What this should do is start the projectile pointing at the target, then up at a 45 degree angle. Then, on each render step, it subtracts from that angle a proportion of the full rotation of the projectile. The end result is moving from a +45 angle to a -45 angle by the end of the animation.

However, when I run it, I don’t see the projectile actually rotating. I printed out all my angles as it calculates them, and they look correct, running from +.76 to -.80.

Can anyone see what I’m doing wrong?

EDIT 2: I figured out some of the mistakes I made in that code. Turns out that I can’t do the CFrame.Angles with the argument of the angle I want it pointed to, but I have to use an argument for how much I want it rotated by.

So instead of calculating the necessary angle for each step, I just have to calculate the change in angle between each frame:

``local angleDelta = ((math.pi / 4) / t) / 60``

Because I couldn’t see a good way to calculate the number of times the animation loop will run, I took the amount of the rotation (45 degrees) divided by the time to take that rotation (t) divided by the number of frames per second (I assumed 60 because that is the cap and I don’t know a good way to get the actual value).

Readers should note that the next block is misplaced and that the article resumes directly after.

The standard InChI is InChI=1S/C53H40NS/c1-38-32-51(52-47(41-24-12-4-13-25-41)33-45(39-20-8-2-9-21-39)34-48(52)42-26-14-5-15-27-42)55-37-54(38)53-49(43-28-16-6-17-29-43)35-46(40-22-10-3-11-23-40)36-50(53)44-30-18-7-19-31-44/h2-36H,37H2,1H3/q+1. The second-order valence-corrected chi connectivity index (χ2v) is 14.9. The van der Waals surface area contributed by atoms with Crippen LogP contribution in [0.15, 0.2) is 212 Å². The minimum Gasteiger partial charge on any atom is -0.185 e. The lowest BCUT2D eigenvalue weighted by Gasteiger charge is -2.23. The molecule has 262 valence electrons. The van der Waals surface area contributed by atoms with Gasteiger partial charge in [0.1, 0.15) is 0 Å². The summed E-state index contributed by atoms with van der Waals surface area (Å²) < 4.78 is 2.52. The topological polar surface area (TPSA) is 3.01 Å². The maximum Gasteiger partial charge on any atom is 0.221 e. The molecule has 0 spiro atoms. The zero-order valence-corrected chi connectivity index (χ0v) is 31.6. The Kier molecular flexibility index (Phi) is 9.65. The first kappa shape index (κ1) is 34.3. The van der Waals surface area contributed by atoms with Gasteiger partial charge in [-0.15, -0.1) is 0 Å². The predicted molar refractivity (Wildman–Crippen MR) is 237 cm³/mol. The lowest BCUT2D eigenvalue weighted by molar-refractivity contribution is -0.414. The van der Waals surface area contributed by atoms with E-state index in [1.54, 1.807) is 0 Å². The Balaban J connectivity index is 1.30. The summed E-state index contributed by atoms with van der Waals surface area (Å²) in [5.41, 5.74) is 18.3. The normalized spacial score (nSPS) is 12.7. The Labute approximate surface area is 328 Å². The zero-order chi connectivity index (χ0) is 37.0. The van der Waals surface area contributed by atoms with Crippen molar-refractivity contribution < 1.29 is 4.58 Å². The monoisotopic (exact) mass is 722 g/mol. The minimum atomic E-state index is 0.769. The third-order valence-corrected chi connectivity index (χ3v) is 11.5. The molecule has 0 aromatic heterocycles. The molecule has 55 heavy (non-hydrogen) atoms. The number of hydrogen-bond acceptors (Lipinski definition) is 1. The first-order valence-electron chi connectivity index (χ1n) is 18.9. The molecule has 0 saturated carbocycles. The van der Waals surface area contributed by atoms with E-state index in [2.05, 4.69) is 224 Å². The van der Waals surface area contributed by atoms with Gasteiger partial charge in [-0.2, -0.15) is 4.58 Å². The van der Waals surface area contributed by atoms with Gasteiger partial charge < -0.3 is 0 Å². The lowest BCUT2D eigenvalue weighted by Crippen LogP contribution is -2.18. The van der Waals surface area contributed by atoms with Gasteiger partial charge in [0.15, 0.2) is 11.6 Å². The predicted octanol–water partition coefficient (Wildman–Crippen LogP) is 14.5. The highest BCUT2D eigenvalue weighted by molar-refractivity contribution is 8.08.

Then, in the animation loop, I have:

``projectile.CFrame = projectile.CFrame * CFrame.Angles(-(angleDelta), 0, 0)``

Now when I have a static projectile that is not moving, it rotates the correct amount in the correct duration. But when I try to combine it with the CFrame change from `projectile.CFrame = CFrame.new((.5 * g * nt * nt) + (v0 * nt) + source.Position)`, it doesn’t rotate. I also tried combining the two together with a multiplication, but that doesn’t work either.

Any ideas why I can’t get the two working together?

2 Likes